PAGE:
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Transcript
Chapter 11
File System Implementation
Operating System Concepts –7th Edition, Jan 14, 2005
Silberschatz, Galvin and Gagne ©2005
Outline
•File-System Structure
•File-System Implementation
•Directory Implementation
•Allocation Methods
•Free-Space Management
•Efficiency and Performance
•Recovery
•Log-Structured File Systems
•NFS
•Example: WAFL File System
NCHU System & Network Lab
11.1 File-System Structure
Operating System Concepts –7th Edition, Jan 14, 2005
Silberschatz, Galvin and Gagne ©2005
File-System Structure
• File system: provide efficient and convenient access to disk
• File structure
– Logical storage unit
– Collection of related information
• I/O transfers between memory and disk are performed in units
of blocks
– one or more sectors
• Two design problems
– How the file system should look to the user
•File and its attributes, operations on a file……
– Map the logical file system onto the disk
NCHU System & Network Lab
Layered File System: File system
organized into layers
NCHU System & Network Lab
Layered File System
file name
Application Programs
write(data_file, item)
Logical File System
information
of data_file
Given a symbolic file name,
use directory to provide
values needed by FOM
Transform logical address to
File-Organization Module
physical block address
2144th logical block
Basic File System
driver 1, cylinder 73,
surface 2, sector 10
I/O Control
Devices
NCHU System & Network Lab
Numeric disk address:
Driver: hardware instructions
Layered File System
•I/O control –device drivers and interrupt handlers
–Transfer information between main memory and disk
system
–Retrieve block 123  HW-specific instructions
•Basic file system
–Issue generic commands to device driver to read and write
physical blocks on the disk
–Physical block is identified as: drive 1, cylinder 73, track 2,
sector 10
NCHU System & Network Lab
Layered File System (Cont.)
•File-organization module
–Know about files, their logical blocks, and physical blocks
–Translate logical blocks to physical blocks (similar to VM)
•Logical blocks: 0 –N
–Free-space manager: track unallocated blocks
–Blocks allocation: allocated free blocked when requested
•Logical file system –manage metadata information
–Metadata: file-system structure, excluding the actual file
contents
–Manage the directory structure via file control blocks
(FCB)
–File control block –storage structure consisting of
information about a file
•Ownership, permissions, and location of the file content
NCHU System & Network Lab
A Typical File Control Block
NCHU System & Network Lab
Layered File System (Cont.)
•Why Layered file system?
–All the advantages of the layered approach
–File system standard: UFS (Unix File System),
FAT FAT32, NTFS…
–Duplication of code is minimized for different file
system standard
–Usually I/O control and the basic file system code
can be used by multiple file system formats.
NCHU System & Network Lab
11.2 File System Implementation
Operating System Concepts –7th Edition, Jan 14, 2005
Silberschatz, Galvin and Gagne ©2005
On-Disk Structures
• Boot control block: information needed by the system to boot
an OS from that partition
– UFS: called boot block; NTFS: called partition boot sector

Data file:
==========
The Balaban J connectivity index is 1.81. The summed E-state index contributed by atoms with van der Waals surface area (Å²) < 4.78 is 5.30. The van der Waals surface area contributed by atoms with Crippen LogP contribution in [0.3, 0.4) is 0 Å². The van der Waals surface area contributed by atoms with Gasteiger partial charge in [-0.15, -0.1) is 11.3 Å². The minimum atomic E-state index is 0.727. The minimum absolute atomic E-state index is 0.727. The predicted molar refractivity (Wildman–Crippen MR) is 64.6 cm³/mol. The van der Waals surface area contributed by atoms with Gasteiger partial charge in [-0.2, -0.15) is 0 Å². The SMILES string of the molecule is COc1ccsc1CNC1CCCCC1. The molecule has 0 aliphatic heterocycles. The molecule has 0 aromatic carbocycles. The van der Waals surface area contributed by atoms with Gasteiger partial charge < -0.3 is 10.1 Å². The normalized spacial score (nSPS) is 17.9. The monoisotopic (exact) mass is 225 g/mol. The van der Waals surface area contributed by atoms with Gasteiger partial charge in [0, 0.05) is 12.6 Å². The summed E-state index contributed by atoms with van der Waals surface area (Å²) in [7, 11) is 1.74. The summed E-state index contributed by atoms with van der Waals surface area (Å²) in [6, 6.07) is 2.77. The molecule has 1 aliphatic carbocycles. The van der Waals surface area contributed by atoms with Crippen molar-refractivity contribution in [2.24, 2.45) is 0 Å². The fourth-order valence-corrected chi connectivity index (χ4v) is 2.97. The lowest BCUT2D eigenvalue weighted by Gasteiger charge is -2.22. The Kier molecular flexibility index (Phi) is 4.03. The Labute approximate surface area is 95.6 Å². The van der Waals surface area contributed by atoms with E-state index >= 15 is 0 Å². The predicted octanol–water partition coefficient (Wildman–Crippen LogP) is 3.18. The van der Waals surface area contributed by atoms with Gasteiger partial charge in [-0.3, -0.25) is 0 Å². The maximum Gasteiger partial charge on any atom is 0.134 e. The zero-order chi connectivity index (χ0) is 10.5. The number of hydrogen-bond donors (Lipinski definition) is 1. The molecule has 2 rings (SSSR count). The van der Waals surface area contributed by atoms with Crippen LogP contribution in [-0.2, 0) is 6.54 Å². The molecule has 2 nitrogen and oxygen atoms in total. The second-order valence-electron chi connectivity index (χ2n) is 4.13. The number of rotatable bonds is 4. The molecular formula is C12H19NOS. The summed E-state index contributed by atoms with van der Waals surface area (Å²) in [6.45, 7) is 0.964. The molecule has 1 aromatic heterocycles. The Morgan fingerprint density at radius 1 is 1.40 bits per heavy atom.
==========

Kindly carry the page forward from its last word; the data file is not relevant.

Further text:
• Volume control block: volume details
– No. of blocks, size of the blocks, free-block count and free-block
pointers, free FCB count and FCB pointers
– UFS: called superblock; NTFS: called Master File Table
• A directory structure is used to organize the files
– UFS: includes file names and inode numbers
– NTFS: in the Master File Table
• A per-file File control block: many of the file’
s details
– File permissions, ownership, size, location of the data blocks
– UFS: called inode; NTFS: within the Master File Table
NCHU System & Network Lab
A Possible File System Layout
1
2
3
1. Boot OS from the partition
2. Volume control block
3. Directory structure NCHU System & Network Lab
In-Memory Information
•Used for FS management and performance via
caching
–An in-memory mount table containing
information about each mounted volume
–An in-memory directory-structure cache
•Hold the directory information of recently accessed
directories
–The system-wide open-file table (Chapter 10)
•A copy of FCB of each open file
–The per-process open-file table (Chapter 10)
NCHU System & Network Lab
In-Memory File System Structures
•The following figure illustrates the necessary
file system structures provided by the
operating systems.
•Figure (a) refers to opening a file.
•Figure (b) refers to reading a file.
NCHU System & Network Lab
In-Memory File System Structures
File Open
File Read
NCHU System & Network Lab
Partitions and Mounting
•A disk can be sliced into multiple partitions
•A volume can span multiple partitions on multiple
disks
•Each partition can be
–Raw: contain no file system
•E.g., swap space
–Cooked: contain a file system
•Root partition: contains OS and other system files
–Mounted at boot time
•Other partitions are mounted at boot time or manually
NCHU System & Network Lab
Virtual File Systems
•Virtual File Systems (VFS) provide an objectoriented way of implementing file systems.
•Two functions
–VFS separates file-system-generic operations from their
implementation
•By defining a clean VFS interface
–VFS provides a mechanism for uniquely representing a file
throughput a network
•VFS is based on a file-representation structure, called a vnode, that
contains a numerical designator for a network-wide unique file
NCHU System & Network Lab
Schematic View of Virtual File System
Open, read, write…
NCHU System & Network Lab
Virtual File Systems (Cont.)
•VFS allows the same system call interface (the